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Trump will not come to campaign for Moore

By Samuel Mattison
Alabama Political Reporter

President Donald Trump will not come to campaign for Republican Senate candidate Roy Moore according to a White House official’s statement on Monday.

The comments come after the president has given a lukewarm support of the candidate through tweets last week. The official also did not commit to whether the controversy surrounding Moore’s relationships with teenagers were true or not.

The allegations, first reported by the Washington Post, are that Moore pursued relationships with several teenagers when he was in his 30s in the 1970s. Two accusers have come forward alleging that Moore sexually assaulted them when they were in their teens, including one woman when she was 14 years old.

Trump, through White House Press Secretary Sarah Huckabee Sanders, said the allegations were “very serious.” Last week on the White House lawn, Trump said people need to listen to Moore’s response to the allegations.

Moore’s campaign denied all the allegations, and it insists the Washington Post’s story is a political attack on Moore’s candidacy.

Since the allegations, multiple GOP senators have called for Moore’s withdrawal, and one senator even suggested that Moore will be expelled if he does win the election. Moore’s campaign said multiple times since then that he will not step down.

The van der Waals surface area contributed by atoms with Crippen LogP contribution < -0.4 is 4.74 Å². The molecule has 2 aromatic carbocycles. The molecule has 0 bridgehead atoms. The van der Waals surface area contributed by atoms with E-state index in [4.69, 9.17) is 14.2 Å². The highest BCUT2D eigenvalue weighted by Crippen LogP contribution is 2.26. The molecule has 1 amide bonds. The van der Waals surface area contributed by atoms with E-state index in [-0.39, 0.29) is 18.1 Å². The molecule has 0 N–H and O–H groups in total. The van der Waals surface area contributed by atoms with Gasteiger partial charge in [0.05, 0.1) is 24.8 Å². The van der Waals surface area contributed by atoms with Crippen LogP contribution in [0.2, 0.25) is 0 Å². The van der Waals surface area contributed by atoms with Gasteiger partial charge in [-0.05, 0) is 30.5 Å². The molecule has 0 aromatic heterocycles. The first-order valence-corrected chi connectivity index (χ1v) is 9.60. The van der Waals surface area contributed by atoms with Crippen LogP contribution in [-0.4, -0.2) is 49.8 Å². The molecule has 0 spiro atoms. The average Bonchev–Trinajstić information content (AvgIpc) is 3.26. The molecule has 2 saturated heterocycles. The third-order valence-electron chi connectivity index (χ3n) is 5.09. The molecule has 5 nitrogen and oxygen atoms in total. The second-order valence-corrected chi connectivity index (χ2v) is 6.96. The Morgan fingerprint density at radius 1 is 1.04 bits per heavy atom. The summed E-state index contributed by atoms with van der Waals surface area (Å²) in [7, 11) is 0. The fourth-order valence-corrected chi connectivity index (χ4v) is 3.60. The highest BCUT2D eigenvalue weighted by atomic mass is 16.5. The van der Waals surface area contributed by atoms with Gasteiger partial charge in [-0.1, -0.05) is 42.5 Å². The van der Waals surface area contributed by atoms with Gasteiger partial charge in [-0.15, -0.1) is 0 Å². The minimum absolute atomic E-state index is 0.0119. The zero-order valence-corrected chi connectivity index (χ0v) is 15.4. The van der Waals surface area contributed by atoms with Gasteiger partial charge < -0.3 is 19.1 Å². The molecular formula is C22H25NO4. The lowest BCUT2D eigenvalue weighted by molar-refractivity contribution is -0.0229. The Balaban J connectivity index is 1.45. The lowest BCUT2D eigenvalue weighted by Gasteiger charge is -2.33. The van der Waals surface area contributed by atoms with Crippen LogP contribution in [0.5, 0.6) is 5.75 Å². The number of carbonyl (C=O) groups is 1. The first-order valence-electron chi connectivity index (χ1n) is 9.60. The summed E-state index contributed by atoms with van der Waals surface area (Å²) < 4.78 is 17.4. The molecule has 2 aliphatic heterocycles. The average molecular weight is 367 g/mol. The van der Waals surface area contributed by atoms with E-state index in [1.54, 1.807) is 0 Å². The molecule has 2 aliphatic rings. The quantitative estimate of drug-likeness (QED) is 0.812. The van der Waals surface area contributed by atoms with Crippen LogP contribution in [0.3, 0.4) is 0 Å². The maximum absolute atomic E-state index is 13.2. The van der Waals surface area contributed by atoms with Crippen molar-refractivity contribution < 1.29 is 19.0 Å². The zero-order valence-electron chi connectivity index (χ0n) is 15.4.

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With Moore and other GOP senators in a stalemate, Trump remained uncharacteristically silent about the affair. The president’s immediate reaction differed in that he didn’t ask Moore to step down and said the people of Alabama should decide who will fill the seat.

On the White House lawn last week and over Twitter on the weekend, Trump took the time to attack Moore’s opponent, Doug Jones, for his views on issues like taxes, abortion and crime. During his two-tweet tirade, Trump never mentioned Moore once.

The president’s interactions with Moore have been complicated. Trump endorsed U.S. Sen. Luther Strange, R-Ala., during the Republican primary that ended with Strange’s defeat in September.

Even at a rally for Strange, Trump mentioned that he “might have made a mistake” in endorsing the senator for office.

Trump then said he would “campaign like hell” for Moore if he won the primary. The president has not been back to the state to campaign since the Strange rally in September.

In two weeks, Alabamians will go to the polls to decide who will fill the Senate seat left vacant by Jeff Sessions appointment to attorney general.

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Sam Mattison
Written By

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